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Arguments About Sandwiches
Let's argue about federalism and put it on a sub roll.
Since ranking the Amendments to the Constitution, we have spent a lot of time exploring the details of how we govern ourselves.
The United States is unique for a variety of reasons. The one that stands out is the idea that we are a federal constitutional republic. It’s a concept that has been argued about before the ink was dry on the document birthing it into existence.
When I ranked the Eleventh Amendment, we dove into the idea that after ratifying the Constitution and the Bill of Rights, we experienced a problem immediately when some guy sued the state of Georgia, and the Supreme Court sided with Georgia.
When I ranked the Ninth Amendment, we dove into the idea that the people still retained some rights that aren’t enumerated in the Constitution. It’s confusing, and as I wrote, no one really argues in court about this amendment anyway. But it exists, so the possibility of arguing about it is always there.
This leads us to the meat portion of this amendment sandwich. The Tenth Amendment.
It’s the last of the Bill of Rights, an idea championed by the Anti-Federalists, who argued against a strong central government, despite living through the Articles of Confederation.
You could call the Anti-Federalists States Righters, although that doesn’t roll off the tongue very well and doesn’t necessarily draw a strong contrast to their opposition - the Federalists. These two gangs argued all the time about which government was more important.
Like our homeboy, Alexander Hamilton, a Federalist, wanted a strong central government. But a strong central government can, and has, impeded the individual's rights. This is one reason why Alex liked it so much – the impeding.
The creation of smaller governments, called states, has allowed us some protection from the federal government in various situations due to checks and balances and all that stuff.
So we created this thing called America, a government with one central power and fifty little powers across the place filled with people who have opinions on what is a sandwich and what isn’t.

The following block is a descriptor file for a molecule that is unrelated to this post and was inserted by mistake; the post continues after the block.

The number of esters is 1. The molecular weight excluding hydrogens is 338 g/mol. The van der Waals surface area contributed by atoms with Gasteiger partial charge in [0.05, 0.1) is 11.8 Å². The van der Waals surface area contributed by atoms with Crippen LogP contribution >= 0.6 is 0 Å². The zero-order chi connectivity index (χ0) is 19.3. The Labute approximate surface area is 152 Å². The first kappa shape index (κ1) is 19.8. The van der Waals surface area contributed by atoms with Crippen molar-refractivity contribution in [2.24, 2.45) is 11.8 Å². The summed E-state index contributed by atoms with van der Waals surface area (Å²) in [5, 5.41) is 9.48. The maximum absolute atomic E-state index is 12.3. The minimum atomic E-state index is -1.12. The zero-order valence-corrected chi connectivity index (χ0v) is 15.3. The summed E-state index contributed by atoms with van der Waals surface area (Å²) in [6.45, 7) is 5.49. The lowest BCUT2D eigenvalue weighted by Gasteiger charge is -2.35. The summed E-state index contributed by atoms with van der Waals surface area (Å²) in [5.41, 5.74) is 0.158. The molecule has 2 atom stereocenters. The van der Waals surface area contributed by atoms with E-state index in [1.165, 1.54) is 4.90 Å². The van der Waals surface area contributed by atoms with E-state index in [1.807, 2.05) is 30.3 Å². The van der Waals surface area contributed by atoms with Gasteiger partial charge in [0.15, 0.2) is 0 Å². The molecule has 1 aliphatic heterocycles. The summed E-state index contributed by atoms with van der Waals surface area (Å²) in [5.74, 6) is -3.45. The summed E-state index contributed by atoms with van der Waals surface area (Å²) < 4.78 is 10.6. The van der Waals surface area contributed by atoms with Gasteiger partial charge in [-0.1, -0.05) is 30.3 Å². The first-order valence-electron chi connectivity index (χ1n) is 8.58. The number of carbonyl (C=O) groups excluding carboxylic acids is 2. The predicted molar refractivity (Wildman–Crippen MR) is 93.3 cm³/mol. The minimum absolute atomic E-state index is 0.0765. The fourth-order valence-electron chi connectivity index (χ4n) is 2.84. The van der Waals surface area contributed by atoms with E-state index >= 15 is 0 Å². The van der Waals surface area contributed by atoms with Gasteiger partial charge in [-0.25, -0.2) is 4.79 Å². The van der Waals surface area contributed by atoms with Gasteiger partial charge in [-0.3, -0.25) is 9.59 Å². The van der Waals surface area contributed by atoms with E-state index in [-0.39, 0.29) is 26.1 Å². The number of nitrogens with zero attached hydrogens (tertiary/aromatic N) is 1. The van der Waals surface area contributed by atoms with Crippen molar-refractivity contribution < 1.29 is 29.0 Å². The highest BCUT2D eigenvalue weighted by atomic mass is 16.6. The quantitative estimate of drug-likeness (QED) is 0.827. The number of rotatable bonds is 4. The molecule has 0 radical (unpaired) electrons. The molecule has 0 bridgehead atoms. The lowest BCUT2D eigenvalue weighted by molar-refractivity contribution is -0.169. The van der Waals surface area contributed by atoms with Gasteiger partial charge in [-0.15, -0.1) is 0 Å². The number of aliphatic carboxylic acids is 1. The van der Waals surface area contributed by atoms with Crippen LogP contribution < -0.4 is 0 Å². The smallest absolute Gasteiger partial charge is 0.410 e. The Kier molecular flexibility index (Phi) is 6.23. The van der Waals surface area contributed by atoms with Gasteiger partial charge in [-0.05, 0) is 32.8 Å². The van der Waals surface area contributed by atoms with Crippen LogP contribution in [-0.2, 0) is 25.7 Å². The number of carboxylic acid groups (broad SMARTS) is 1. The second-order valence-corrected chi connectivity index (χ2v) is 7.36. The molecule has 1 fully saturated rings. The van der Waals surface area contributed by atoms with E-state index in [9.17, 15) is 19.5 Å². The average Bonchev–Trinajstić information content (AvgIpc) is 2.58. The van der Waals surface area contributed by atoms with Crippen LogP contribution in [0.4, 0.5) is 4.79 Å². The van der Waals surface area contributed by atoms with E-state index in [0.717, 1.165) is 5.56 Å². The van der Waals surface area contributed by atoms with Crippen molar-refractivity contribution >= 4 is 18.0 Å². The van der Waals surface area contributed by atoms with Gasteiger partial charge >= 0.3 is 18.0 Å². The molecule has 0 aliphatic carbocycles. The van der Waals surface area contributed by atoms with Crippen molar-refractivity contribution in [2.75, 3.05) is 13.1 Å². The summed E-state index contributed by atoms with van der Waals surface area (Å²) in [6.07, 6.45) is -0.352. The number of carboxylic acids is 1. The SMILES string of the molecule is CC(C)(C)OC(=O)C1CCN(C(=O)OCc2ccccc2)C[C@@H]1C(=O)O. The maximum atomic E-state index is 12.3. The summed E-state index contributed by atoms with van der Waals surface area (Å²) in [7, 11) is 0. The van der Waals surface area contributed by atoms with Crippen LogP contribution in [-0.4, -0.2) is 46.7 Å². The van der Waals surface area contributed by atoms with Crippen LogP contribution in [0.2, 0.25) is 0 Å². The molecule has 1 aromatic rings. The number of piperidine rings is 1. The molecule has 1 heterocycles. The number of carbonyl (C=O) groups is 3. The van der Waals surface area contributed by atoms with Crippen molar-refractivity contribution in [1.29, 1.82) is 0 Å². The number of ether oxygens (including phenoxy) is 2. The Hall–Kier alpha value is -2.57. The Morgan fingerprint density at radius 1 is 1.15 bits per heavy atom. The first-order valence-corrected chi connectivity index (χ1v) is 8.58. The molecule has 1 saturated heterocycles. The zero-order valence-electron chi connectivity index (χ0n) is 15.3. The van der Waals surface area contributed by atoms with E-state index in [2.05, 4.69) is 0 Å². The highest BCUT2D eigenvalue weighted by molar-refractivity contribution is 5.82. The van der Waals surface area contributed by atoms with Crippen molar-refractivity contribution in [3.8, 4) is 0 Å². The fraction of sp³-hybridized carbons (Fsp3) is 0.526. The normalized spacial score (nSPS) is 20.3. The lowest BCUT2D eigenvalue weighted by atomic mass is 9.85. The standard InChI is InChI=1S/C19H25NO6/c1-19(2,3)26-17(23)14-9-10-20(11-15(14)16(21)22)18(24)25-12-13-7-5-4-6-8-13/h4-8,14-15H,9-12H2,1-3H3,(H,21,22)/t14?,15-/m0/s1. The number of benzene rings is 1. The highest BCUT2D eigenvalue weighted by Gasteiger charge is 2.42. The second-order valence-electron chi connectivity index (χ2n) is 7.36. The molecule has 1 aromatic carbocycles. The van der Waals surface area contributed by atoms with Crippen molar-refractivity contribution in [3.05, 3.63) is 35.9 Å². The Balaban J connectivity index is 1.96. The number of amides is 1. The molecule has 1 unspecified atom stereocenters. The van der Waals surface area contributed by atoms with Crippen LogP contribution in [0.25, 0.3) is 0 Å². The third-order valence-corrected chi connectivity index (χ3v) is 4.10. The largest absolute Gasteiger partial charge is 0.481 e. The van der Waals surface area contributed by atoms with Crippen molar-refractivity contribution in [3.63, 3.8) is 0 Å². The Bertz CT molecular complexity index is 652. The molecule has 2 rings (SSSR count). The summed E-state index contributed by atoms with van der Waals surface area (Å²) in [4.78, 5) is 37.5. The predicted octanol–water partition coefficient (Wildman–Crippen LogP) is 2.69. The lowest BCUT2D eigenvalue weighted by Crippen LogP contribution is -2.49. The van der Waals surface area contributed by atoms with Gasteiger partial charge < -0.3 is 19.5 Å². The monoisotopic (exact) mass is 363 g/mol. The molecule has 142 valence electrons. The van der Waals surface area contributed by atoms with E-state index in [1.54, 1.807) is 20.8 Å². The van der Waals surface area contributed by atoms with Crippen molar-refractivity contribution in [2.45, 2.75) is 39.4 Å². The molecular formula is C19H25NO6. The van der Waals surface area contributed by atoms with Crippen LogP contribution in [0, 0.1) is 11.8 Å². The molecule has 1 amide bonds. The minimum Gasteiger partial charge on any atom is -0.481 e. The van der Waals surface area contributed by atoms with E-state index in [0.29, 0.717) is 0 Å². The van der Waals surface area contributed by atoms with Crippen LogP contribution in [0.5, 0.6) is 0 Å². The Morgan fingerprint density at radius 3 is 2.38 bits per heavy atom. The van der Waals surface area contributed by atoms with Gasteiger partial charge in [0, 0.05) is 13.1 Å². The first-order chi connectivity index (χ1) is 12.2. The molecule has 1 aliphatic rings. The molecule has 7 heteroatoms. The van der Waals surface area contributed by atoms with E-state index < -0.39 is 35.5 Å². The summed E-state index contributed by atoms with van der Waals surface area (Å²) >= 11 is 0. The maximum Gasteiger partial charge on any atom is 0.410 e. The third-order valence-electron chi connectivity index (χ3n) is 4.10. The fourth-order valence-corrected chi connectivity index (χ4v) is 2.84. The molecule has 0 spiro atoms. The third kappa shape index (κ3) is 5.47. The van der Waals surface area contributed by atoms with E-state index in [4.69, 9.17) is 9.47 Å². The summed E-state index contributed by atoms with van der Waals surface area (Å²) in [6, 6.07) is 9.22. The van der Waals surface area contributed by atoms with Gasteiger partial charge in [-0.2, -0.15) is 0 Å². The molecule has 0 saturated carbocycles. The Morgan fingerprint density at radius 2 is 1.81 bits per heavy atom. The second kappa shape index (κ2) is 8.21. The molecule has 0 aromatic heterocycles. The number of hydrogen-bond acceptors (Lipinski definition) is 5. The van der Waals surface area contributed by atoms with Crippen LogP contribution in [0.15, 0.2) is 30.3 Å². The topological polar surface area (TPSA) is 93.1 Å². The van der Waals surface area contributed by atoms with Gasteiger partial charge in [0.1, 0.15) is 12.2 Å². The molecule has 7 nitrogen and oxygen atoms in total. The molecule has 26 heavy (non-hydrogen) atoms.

Before we dive into the arguments, I’m here to suggest that if you are not a subscriber, go ahead and subscribe to Okay History, a reader-supported newsletter. Thanks!
Let’s dive in and see what kind of sandwich we have. Then let’s argue about it.
15: Amendment X
Its purpose: The Constitution only provides power to the federal government. Any powers that aren’t spelled out in the Constitution or prohibited by the states are reserved by the states or the people.
Year proposed: 1789
Year Ratified: 1789
Since it’s presidential election season, I have gotten to know a few lesser-known Republican candidates. One is North Dakota Governor Doug Burgum.
Growing up as a farmer from a small town, Burgum became a software developer of accounting services and sold his business to Microsoft for $1.1 billion in 2001. A few decades later, he won the governorship and has already dumped $10 million to run for president.
He’s running on a Tenth Amendment platform, which means we don’t need the federal government to get involved in everything. I doubt the people who will vote for him know anything about the Tenth Amendment, but if it gets people to check it out, it’s okay by me.
To see his platform in practice, Doug refused to sign a book-banning bill. Instead, he suggested that if people have an issue displaying a particular book, it’s better to talk to that specific librarian. In his state, there’s no need for the central government to impede on the local government.
Now Doug, of course, spouts out ideas like eliminating government jobs because government jobs are inherently wasteful and that government should be run like a business – which is like nails on a chalkboard for me – so even though Doug doesn’t understand how different government and business are, the concept that inside of government, things don’t always have to be resolved at the top is a good one.
When the Supreme Court ruled that “separate but equal” wasn’t a thing and that schools needed to be desegregated, many Southern states tried to delay or circumvent the action.
One of those was Arkansas, whose legislature passed a Constitutional amendment forbidding desegregation. This led to an ugly incident in Little Rock where nine black students were denied entrance into a school and needed President Eisenhower to federalize the National Guard to protect their civil rights and escort them into school.